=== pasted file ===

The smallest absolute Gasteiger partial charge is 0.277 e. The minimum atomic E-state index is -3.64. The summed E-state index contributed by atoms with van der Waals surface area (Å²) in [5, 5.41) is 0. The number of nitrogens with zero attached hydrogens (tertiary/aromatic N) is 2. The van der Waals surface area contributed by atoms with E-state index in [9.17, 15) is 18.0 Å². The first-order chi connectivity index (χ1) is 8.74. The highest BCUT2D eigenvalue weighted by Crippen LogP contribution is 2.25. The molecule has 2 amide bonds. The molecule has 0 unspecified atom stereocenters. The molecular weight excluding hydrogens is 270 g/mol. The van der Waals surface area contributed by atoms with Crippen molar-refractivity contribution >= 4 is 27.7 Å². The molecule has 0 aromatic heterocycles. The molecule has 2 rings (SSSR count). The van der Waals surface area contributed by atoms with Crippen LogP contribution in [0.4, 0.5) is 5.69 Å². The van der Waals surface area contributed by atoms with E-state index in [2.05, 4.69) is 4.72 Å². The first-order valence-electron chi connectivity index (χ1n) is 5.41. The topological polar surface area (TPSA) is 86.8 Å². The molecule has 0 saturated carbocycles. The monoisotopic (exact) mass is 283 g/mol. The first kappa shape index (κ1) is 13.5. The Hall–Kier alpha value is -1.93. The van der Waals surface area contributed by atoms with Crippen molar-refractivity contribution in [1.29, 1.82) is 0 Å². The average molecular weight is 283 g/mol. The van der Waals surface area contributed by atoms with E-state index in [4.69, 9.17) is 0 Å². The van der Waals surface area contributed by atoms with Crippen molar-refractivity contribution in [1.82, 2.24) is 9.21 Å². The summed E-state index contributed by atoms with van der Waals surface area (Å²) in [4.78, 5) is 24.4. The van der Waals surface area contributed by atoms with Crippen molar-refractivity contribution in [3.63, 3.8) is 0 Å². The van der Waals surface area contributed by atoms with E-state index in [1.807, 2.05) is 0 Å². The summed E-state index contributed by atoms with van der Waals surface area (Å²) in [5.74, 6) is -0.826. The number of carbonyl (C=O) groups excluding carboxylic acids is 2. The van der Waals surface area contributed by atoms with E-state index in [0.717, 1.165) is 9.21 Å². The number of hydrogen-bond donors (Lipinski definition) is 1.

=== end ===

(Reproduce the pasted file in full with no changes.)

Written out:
The smallest absolute Gasteiger partial charge is 0.277 e. The minimum atomic E-state index is -3.64. The summed E-state index contributed by atoms with van der Waals surface area (Å²) in [5, 5.41) is 0. The number of nitrogens with zero attached hydrogens (tertiary/aromatic N) is 2. The van der Waals surface area contributed by atoms with E-state index in [9.17, 15) is 18.0 Å². The first-order chi connectivity index (χ1) is 8.74. The highest BCUT2D eigenvalue weighted by Crippen LogP contribution is 2.25. The molecule has 2 amide bonds. The molecule has 0 unspecified atom stereocenters. The molecular weight excluding hydrogens is 270 g/mol. The van der Waals surface area contributed by atoms with Crippen molar-refractivity contribution >= 4 is 27.7 Å². The molecule has 0 aromatic heterocycles. The molecule has 2 rings (SSSR count). The van der Waals surface area contributed by atoms with Crippen LogP contribution in [0.4, 0.5) is 5.69 Å². The van der Waals surface area contributed by atoms with E-state index in [2.05, 4.69) is 4.72 Å². The first-order valence-electron chi connectivity index (χ1n) is 5.41. The topological polar surface area (TPSA) is 86.8 Å². The molecule has 0 saturated carbocycles. The monoisotopic (exact) mass is 283 g/mol. The first kappa shape index (κ1) is 13.5. The Hall–Kier alpha value is -1.93. The van der Waals surface area contributed by atoms with Crippen molar-refractivity contribution in [1.29, 1.82) is 0 Å². The average molecular weight is 283 g/mol. The van der Waals surface area contributed by atoms with E-state index in [4.69, 9.17) is 0 Å². The van der Waals surface area contributed by atoms with Crippen molar-refractivity contribution in [1.82, 2.24) is 9.21 Å². The summed E-state index contributed by atoms with van der Waals surface area (Å²) in [4.78, 5) is 24.4. The van der Waals surface area contributed by atoms with Crippen molar-refractivity contribution in [3.63, 3.8) is 0 Å². The van der Waals surface area contributed by atoms with E-state index in [1.807, 2.05) is 0 Å². The summed E-state index contributed by atoms with van der Waals surface area (Å²) in [5.74, 6) is -0.826. The number of carbonyl (C=O) groups excluding carboxylic acids is 2. The van der Waals surface area contributed by atoms with E-state index in [0.717, 1.165) is 9.21 Å². The number of hydrogen-bond donors (Lipinski definition) is 1.